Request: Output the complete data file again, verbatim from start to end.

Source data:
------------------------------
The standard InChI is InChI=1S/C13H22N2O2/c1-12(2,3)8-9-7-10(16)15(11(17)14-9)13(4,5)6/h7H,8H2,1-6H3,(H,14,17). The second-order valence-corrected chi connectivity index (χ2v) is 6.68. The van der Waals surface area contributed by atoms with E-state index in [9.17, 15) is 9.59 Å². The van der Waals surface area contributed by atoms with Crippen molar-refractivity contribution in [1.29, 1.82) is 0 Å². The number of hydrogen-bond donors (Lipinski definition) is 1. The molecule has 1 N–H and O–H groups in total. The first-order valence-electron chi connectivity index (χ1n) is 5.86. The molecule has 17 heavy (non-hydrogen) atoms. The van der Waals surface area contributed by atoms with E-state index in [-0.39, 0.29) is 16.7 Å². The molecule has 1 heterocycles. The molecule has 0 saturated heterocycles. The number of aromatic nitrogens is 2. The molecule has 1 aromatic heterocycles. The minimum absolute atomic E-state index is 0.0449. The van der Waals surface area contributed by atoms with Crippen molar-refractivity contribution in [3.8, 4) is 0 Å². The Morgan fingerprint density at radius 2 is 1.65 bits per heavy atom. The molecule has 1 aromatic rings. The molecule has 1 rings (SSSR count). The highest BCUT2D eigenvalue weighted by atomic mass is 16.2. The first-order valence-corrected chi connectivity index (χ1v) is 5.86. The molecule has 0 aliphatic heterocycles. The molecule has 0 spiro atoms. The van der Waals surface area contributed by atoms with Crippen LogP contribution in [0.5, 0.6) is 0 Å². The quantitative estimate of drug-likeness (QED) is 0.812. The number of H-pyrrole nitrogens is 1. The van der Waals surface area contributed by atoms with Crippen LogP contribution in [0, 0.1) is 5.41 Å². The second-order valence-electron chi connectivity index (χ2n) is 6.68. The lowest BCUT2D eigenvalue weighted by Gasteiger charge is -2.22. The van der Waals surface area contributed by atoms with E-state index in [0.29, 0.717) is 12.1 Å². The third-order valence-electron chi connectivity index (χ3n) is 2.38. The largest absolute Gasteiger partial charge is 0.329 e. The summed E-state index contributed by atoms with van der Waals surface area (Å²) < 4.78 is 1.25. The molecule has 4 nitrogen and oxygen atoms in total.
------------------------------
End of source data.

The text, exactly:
The standard InChI is InChI=1S/C13H22N2O2/c1-12(2,3)8-9-7-10(16)15(11(17)14-9)13(4,5)6/h7H,8H2,1-6H3,(H,14,17). The second-order valence-corrected chi connectivity index (χ2v) is 6.68. The van der Waals surface area contributed by atoms with E-state index in [9.17, 15) is 9.59 Å². The van der Waals surface area contributed by atoms with Crippen molar-refractivity contribution in [1.29, 1.82) is 0 Å². The number of hydrogen-bond donors (Lipinski definition) is 1. The molecule has 1 N–H and O–H groups in total. The first-order valence-electron chi connectivity index (χ1n) is 5.86. The molecule has 17 heavy (non-hydrogen) atoms. The van der Waals surface area contributed by atoms with E-state index in [-0.39, 0.29) is 16.7 Å². The molecule has 1 heterocycles. The molecule has 0 saturated heterocycles. The number of aromatic nitrogens is 2. The molecule has 1 aromatic heterocycles. The minimum absolute atomic E-state index is 0.0449. The van der Waals surface area contributed by atoms with Crippen molar-refractivity contribution in [3.8, 4) is 0 Å². The Morgan fingerprint density at radius 2 is 1.65 bits per heavy atom. The molecule has 1 aromatic rings. The molecule has 1 rings (SSSR count). The highest BCUT2D eigenvalue weighted by atomic mass is 16.2. The first-order valence-corrected chi connectivity index (χ1v) is 5.86. The molecule has 0 aliphatic heterocycles. The molecule has 0 spiro atoms. The van der Waals surface area contributed by atoms with Crippen LogP contribution in [0.5, 0.6) is 0 Å². The quantitative estimate of drug-likeness (QED) is 0.812. The number of H-pyrrole nitrogens is 1. The van der Waals surface area contributed by atoms with Crippen LogP contribution in [0, 0.1) is 5.41 Å². The second-order valence-electron chi connectivity index (χ2n) is 6.68. The lowest BCUT2D eigenvalue weighted by Gasteiger charge is -2.22. The van der Waals surface area contributed by atoms with E-state index in [0.29, 0.717) is 12.1 Å². The third-order valence-electron chi connectivity index (χ3n) is 2.38. The largest absolute Gasteiger partial charge is 0.329 e. The summed E-state index contributed by atoms with van der Waals surface area (Å²) < 4.78 is 1.25. The molecule has 4 nitrogen and oxygen atoms in total.